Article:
Moto3: Masia wins Chaotic Clash in COTA

Jaume Masia has come out on top, winning in COTA, ahead of a seven-way battle that rumbled on for much of the race. He was joined on the podium by Dennis Foggia and Andrea Migno.

It was the experienced Moto3 riders who came out on top at the Grand Prix of the Americas today. The chaotic race saw seven riders battling for only three podium positions for most of the race. Eventually, it was Jaume Masia who came out on top, taking the lead on the final lap.

Masia hasn’t won a race since the first round of the 2021 season, making it an emotional return to the top step of the podium for the Spanish rider. Having spent last year in the shadow of his teammate and eventual 2021 Moto3 champion, Pedro Acosta, this win will provide him with some much-needed confidence.

On the podium were fellow Italian riders Dennis Foggia, in second, and pole-sitter Andrea Migno, in third.

As the race commenced, it was Deniz Oncu who took an early lead, passing Migno at the first corner. He took rookie Diogo Moreira with him as he leapt from his starting position of sixth up to second. Oncu and Moreira were then battling for the lead and came to be side-by-side on the long straight. As they crossed the line to start the second lap, Moreira swerves across in to Oncu’s path. Oncu was forced to back off and Moreira stole the lead.

Further back, Kaito Toba enjoyed a good start as he leapt up from eighth to fifth. However, Scott Ogden had a more difficult start as he was shuffled back to 17th, despite claiming his best qualifying result and starting the race in 12th.

Foggia and Masia also struggled and, by lap 4, they were quickly shuffled back to 10th and 11th despite starting second and fifth respectively.

On the same lap, Oncu took the lead back from Moreira. Shortly after, Xavier Artigas got the best of both of them and flew his way up in to the lead. Two laps later and Moreira was back in the lead of the race, only to be overtaken by Oncu shortly after.

At this point, a number of other riders joined the leading pack, stating their intentions for the win. Championship leader Sergio Garcia closed up to the leading three but then clashed with Daniel Holgado, who crashed in to him on the final corner. Both riders were able to rejoin the race but Garcia eventually retired on lap 13 and Holgado crashed again on the final lap of the race. Holgado will be disappointed with his race result today, as he makes his return from injury.

Lap 8 saw Ayumu Sasaki and Masia join the leading group, taking second and third respectively behind Oncu.

For much of the rest of the race, seven riders were battling at the front of the pack – these riders were Masia, Sasaki, Oncu, Moreira, Foggia, Artigas, and Migno.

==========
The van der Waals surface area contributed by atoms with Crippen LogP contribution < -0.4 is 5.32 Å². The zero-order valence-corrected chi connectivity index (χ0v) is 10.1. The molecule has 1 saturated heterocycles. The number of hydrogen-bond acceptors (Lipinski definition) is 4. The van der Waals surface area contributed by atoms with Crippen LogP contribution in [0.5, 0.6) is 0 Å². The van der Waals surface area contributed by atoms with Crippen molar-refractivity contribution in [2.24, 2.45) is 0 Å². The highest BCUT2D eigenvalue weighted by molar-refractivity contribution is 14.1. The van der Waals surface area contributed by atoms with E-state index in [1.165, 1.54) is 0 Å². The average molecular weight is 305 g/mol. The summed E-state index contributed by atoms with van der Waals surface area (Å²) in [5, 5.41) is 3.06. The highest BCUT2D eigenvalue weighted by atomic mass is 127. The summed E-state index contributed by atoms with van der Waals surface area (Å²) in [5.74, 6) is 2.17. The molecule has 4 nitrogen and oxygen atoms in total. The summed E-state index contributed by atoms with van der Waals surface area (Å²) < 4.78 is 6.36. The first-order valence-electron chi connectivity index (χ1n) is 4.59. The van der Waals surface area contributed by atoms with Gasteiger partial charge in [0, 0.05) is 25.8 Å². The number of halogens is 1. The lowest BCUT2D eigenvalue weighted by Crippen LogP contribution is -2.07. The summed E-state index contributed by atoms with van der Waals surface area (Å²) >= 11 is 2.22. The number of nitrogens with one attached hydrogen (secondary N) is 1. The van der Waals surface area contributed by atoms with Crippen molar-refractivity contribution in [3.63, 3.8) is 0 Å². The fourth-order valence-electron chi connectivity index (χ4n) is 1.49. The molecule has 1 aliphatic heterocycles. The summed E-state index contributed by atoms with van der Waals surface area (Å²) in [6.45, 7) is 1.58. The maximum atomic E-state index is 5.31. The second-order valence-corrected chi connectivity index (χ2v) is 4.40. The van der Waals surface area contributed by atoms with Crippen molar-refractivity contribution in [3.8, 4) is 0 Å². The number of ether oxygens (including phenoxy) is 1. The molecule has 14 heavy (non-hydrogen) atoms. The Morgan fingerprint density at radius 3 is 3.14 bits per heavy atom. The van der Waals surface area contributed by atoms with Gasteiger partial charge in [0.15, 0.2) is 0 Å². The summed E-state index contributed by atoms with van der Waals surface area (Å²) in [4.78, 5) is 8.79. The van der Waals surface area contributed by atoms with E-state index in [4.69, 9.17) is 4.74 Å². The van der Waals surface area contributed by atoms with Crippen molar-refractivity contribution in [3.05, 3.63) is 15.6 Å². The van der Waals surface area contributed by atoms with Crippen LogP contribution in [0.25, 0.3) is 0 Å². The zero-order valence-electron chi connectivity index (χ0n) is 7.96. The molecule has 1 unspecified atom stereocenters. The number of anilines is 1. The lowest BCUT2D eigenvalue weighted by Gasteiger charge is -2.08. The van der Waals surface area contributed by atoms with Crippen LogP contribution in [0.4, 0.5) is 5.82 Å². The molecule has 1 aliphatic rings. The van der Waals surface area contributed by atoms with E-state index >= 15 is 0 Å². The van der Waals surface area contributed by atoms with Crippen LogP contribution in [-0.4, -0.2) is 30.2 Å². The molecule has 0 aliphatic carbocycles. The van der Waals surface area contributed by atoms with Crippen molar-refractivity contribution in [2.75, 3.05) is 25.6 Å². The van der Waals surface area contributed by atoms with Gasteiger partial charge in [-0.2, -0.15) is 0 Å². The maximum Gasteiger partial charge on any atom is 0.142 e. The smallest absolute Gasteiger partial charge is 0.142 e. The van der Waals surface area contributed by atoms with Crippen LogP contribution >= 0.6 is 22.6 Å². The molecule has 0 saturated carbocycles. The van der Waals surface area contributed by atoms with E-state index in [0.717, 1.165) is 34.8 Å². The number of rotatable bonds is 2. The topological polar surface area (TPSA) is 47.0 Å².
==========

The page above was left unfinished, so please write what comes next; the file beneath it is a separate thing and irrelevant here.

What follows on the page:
As the grid started their final lap, Migno was leading ahead of Masia in second and Foggia in third. Moreira crashed at the first corner of the lap – he was trying to hard to make his way through the leading pack and showed his inexperience with a rookie error that ruined his hard work.

Due to a number of incidents around the circuit, yellow flags were hampering the progress of most riders and left it difficult to find a way past Migno. However, down the long straight, Masia made his move and took the lead. He went out wide and found himself on the rumble strips, giving some hope to Migno. However, as Migno tried to make his way around the outside of Masia at turn 19, giving it everything he had in an attempt to win, he ran wide and let Foggia through the inside to take second. Masia remained unbeatable out in front and crossed the line in first.

Just missing out on a podium finish was Sasaki in fourth, Oncu in fifth and Artigas in sixth.

Izan Guevara was deemed to have jumped the start and was given a double long lap penalty. As this wasn’t served quickly enough, the penalty then went up to three long laps. This should have ruined his race but he was able to climb back up the field and ended the day in seventh.

The top ten was rounded out by Carlos Tatay, Ricciardo Rossi and Tatsuki Suzuki in eighth, ninth and tenth respectively.

Championship Standings

Thanks to Foggia’s second-place finish today, he has now jumped to the top of the championship standings. He leads Garcia, in second, by 16 points. Migno is in third ahead of Guevara in fourth. Oncu is sitting in fifth ahead of today’s winner, Masia, in sixth.

Feature Image Credit: MotoGP

Moto3: Migno Claims Pole for the Grand Prix of the Americas

Andrea Migno has claimed pole position for tomorrow’s race in COTA. He will be joined on the front row by fellow-Italian, Dennis Foggia, and Xavier Artigas. Our championship leader, Sergio Garcia, had to settle for 11th.

Today’s qualifying session was dominated by Italian riders, Dennis Foggia and Andrea Migno – the latter rider was able to come out on top as he set a time of 2:15.814 to secure pole position ahead of tomorrow’s race.